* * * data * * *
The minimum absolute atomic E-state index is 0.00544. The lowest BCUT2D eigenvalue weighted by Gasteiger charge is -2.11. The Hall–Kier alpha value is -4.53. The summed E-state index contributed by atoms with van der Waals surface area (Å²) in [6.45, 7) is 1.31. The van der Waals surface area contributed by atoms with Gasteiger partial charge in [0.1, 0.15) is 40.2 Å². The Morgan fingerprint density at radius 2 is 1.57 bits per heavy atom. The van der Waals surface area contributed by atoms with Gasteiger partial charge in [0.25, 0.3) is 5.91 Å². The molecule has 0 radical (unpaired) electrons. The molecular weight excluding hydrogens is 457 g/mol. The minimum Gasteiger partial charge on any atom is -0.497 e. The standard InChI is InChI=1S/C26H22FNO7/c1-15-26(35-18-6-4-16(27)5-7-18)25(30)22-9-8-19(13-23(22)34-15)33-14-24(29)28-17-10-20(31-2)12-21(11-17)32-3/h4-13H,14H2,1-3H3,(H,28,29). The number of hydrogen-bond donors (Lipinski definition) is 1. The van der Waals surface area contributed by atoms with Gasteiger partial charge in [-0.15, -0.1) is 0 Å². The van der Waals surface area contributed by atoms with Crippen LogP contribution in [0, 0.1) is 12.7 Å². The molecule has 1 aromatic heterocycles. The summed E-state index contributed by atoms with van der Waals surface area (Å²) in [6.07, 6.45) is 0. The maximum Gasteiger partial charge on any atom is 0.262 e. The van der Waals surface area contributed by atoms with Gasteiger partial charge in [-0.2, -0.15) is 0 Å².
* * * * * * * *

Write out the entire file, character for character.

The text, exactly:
The minimum absolute atomic E-state index is 0.00544. The lowest BCUT2D eigenvalue weighted by Gasteiger charge is -2.11. The Hall–Kier alpha value is -4.53. The summed E-state index contributed by atoms with van der Waals surface area (Å²) in [6.45, 7) is 1.31. The van der Waals surface area contributed by atoms with Gasteiger partial charge in [0.1, 0.15) is 40.2 Å². The Morgan fingerprint density at radius 2 is 1.57 bits per heavy atom. The van der Waals surface area contributed by atoms with Gasteiger partial charge in [0.25, 0.3) is 5.91 Å². The molecule has 0 radical (unpaired) electrons. The molecular weight excluding hydrogens is 457 g/mol. The minimum Gasteiger partial charge on any atom is -0.497 e. The standard InChI is InChI=1S/C26H22FNO7/c1-15-26(35-18-6-4-16(27)5-7-18)25(30)22-9-8-19(13-23(22)34-15)33-14-24(29)28-17-10-20(31-2)12-21(11-17)32-3/h4-13H,14H2,1-3H3,(H,28,29). The number of hydrogen-bond donors (Lipinski definition) is 1. The van der Waals surface area contributed by atoms with Gasteiger partial charge in [-0.15, -0.1) is 0 Å². The van der Waals surface area contributed by atoms with Crippen LogP contribution in [0, 0.1) is 12.7 Å². The molecule has 1 aromatic heterocycles. The summed E-state index contributed by atoms with van der Waals surface area (Å²) in [6.07, 6.45) is 0. The maximum Gasteiger partial charge on any atom is 0.262 e. The van der Waals surface area contributed by atoms with Gasteiger partial charge in [-0.2, -0.15) is 0 Å².